Ever since she escaped from Melvin Davis and his co-defendant, Jonquil Otis, she said she has struggled to know whether “I was good enough for a man to love me.”
On Thursday, Davis, 45, was sentenced to 20 years in prison, after his attorneys struck a plea deal with prosecutors.
He had been charged with a bevy of offenses, including second-degree rape and second-degree kidnapping, which both carry a maximum sentence of 40 years. This week, he pleaded guilty to reduced charges that included simple kidnapping, human trafficking, attempted third-degree rape and attempted pornography involving a juvenile. He also pleaded guilty to possession with intent to distribute marijuana and illegally carrying a weapon, which both carry a maximum sentence of 20 years.
As she sentenced him to the maximum allowed by law, Orleans Parish Criminal District Court Judge Rhonda Goode-Douglas said, “If I had my way, you would be doing a lot more time.”
Louisiana State Police alleged in 2019 that Davis held the then 16-year-old girl captive for weeks at a home in New Orleans as he beat and raped her. Davis and Otis were arrested in March 2019 after the girl escaped.
In her impact statement Thursday, she said that she suffered from debilitating anxiety and depression after her captivity.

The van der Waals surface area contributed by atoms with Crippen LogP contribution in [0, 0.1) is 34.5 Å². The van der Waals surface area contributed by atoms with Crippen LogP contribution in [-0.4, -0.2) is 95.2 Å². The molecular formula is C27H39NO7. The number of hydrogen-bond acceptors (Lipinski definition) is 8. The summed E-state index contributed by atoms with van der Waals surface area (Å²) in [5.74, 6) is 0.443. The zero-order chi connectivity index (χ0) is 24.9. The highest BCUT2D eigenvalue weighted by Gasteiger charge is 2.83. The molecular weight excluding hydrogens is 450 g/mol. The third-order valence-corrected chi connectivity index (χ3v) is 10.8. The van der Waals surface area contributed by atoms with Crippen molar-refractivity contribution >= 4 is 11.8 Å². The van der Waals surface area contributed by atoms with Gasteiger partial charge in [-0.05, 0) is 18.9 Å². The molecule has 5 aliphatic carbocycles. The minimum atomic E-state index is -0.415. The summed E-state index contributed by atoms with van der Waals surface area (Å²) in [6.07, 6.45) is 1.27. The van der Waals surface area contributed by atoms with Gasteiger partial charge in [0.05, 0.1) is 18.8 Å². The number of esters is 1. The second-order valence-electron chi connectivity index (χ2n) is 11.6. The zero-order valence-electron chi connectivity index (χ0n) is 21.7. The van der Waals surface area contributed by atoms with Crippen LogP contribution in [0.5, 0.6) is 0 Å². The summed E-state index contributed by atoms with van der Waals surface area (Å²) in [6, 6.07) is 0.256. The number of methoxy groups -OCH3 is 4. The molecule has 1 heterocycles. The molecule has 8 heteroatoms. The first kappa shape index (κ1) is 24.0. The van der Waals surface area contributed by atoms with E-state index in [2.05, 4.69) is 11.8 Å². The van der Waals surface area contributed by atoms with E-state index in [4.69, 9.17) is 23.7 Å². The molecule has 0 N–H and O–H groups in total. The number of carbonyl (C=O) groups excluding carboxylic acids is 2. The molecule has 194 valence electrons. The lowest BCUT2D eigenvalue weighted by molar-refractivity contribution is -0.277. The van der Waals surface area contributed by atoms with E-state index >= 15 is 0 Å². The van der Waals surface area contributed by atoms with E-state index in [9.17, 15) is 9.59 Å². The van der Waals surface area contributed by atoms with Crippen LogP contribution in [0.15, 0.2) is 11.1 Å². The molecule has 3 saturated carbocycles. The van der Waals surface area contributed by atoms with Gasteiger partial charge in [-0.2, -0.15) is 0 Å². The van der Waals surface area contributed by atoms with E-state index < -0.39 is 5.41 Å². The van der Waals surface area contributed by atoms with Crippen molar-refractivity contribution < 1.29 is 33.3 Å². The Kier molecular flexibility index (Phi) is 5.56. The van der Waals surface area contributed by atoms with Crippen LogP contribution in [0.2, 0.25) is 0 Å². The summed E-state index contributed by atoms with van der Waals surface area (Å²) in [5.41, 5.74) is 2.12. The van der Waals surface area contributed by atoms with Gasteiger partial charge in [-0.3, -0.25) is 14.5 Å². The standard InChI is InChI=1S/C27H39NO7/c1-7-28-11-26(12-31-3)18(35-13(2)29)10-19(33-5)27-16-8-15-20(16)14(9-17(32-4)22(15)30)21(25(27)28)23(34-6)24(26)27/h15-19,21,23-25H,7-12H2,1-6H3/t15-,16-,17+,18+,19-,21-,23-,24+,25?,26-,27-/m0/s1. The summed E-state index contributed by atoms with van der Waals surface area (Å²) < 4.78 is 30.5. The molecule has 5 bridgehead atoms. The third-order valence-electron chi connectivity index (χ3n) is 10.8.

“There were some days I didn’t feel good about myself, or I just felt like I was a man’s sex toy,” she said, reading from a piece of paper so quickly that a court reporter requested she slow down. “I’ve been living day by day to see if anything will change, but it hasn’t.”
Otis pleaded guilty last year to human trafficking, felony carnal knowledge of a juvenile and trafficking of children for sex purposes. She was sentenced to seven years in prison.
In a prepared statement, First Assistant District Attorney Ned McGowan said that the office “is proud to secure the convictions of two defendants responsible for trafficking a juvenile, amongst other offenses, in a way that best served the interests of the victim in this case.”
As the survivor stepped down from the witness stand, Goode-Douglas commended her bravery for coming to court.
“I can’t tell you how brave I think you are for facing Mr. Davis and your fears,” Goode-Douglas told her. “Please know that you are worthy, and that you are loved.”
Correction: An earlier version of this article misidentified the gender of Jonquil Otis.